We have two plus years of baby care and the expenses that come with it now under our belt. At the same time, a lot of our friends and family are now having babies for the very first time, as are many of you, my dear readers.
As a result, I’m constantly encountering questions about how much things cost, what I recommend, how to do X, Y and Z, and everything in between.
If that inquisitive soul sounds like you, this post is a treat because I hope to tackle many of the most common questions I’ve heard to date.
Without further ado, here are the FAQs of baby costs:
(1) How much does it cost to deliver a baby?
That question alone deserves its own post, which I’ll get to next month and link back here.
The short answer is that it depends mainly on the difficulty of the delivery (complications add costs), the type of delivery (natural or C-section) and whether you have insurance and what type it is. Obviously, two out of three of those factors are usually unknown until delivery day and can’t be predicted.
I can tell you that locally, the cash cost (no insurance) would be somewhere between 5 and 10 thousand dollars for a hospital delivery. Insured cost all depends on your deductibles, co-pays and maternity coverage, and any additional insurance. As a result, our cost was actually a credit which I wrote about last year.
(2) Do I buy item “X” new or used?
Deciding between new and used goods is especially touchy with kids, because we’re often prone to want the best for them. I wrote a post comparing new and used baby goods last year, in which I take a look at two factors I use in evaluating this question: safety and the effects of age.
(3) How much do I need to save for the first year?
(4) How can we save on childcare costs?
With childcare reaching or often surpassing the cost of rent in many areas of our country, it’s no wonder that it’s a huge consideration when planning for a baby.
I would suggest considering life as a single-income family. I would also suggest looking at any possibility where relatives can provide childcare. Finally, if income is an issue, I’d look into organizations like the YMCA, which often provide discounted services for income-sensitive families.
(5) Would you have done anything differently?
I probably would have worried less. Cash is king, and as long as you can put a bit of money away for the purpose of your new child, and use that money slowly and wisely, you will probably be okay.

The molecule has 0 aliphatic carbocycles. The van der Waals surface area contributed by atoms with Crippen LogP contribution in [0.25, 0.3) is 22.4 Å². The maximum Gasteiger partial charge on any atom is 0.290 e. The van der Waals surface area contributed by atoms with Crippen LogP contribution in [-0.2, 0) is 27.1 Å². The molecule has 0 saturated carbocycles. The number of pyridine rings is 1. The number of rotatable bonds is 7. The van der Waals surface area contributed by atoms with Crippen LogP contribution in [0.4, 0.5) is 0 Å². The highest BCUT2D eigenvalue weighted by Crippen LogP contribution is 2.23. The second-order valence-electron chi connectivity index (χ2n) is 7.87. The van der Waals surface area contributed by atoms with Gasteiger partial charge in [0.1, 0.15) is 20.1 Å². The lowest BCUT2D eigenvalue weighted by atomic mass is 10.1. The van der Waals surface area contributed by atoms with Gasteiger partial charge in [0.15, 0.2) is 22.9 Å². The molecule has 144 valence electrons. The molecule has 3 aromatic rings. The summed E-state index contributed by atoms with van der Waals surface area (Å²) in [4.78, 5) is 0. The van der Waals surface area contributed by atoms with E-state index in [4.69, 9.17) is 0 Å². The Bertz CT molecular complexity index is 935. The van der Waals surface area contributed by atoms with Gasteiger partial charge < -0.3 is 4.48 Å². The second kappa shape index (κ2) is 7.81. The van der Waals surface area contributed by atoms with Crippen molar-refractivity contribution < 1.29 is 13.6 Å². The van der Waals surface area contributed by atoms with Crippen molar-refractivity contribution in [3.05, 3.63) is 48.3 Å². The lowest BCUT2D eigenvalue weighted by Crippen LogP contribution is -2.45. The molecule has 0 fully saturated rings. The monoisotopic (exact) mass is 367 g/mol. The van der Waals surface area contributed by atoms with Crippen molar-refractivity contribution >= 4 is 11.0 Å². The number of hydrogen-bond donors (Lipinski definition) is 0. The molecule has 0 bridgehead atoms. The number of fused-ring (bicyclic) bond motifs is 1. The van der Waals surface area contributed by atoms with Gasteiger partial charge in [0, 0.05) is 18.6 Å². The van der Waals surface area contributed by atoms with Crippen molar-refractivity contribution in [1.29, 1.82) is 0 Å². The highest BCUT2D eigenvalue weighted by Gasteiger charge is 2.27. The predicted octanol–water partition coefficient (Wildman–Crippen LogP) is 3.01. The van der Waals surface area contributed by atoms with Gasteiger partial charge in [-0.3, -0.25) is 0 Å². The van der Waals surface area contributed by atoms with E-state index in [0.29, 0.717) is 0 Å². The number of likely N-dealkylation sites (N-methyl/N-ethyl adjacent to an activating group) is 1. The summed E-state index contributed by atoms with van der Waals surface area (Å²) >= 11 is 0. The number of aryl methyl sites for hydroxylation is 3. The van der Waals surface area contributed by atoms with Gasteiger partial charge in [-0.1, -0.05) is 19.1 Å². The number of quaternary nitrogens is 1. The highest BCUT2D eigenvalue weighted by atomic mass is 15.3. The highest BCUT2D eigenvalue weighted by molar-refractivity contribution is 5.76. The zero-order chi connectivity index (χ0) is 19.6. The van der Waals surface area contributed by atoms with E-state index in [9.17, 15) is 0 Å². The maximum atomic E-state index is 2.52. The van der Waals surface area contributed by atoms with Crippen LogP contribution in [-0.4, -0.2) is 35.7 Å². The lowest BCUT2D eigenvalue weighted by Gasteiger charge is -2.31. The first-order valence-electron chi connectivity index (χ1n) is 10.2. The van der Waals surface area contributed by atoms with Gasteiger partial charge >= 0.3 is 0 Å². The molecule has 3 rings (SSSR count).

(6) Where do you recommend shopping for baby goods?
I recommend wholesale clubs for diapers, wipes and the like. Stores like Target and Walmart are fantastic for highly rated, low-cost goods like furniture and supplies if you’re buying new. It’s also where I get smaller items like feeding and bath supplies. I suggest family and friends for clothes, if possible, or trading websites like ThredUp.
(7) How are you saving for college?
After some research, we settled on a 529 plan from Charles Schwab. It’s straightforward and offers a variety of investment choices. If you live in a state with a state income tax (I don’t), looking at your own state’s 529 plan might also have tax benefits for you.
(8) How did you get health insurance for your baby?
To have the baby’s birth hospital costs covered, we needed to add our son to his mother’s policy initially. After a short period, we set him up under my individual policy which is a high-deductible plan I’ve written about. His regular visits are covered 100% by our plan, with all other care up to the deductible covered 100% by us at the negotiated rates.
(9) Which gear is worth buying and which is a waste of money?
I’m glad you asked. I wrote two posts about this in the past, outlining exactly where I think everything falls: post one and post two. The pack-and-play, for example, is one of the best purchases we made.
(10) How long did you breast feed?
12 months full-time, with another few months part-time, and it was one of the best cost-saving strategies we used, though our primary reasons were our son’s health (and it showed).
Those are the 10 questions that come up most often, and I hope that my answers will guide you in the right direction. I encourage you to leave a comment here or send me an email if you have other questions you’d like to throw my way, and I’d be happy to do a follow-up post if it’s warranted.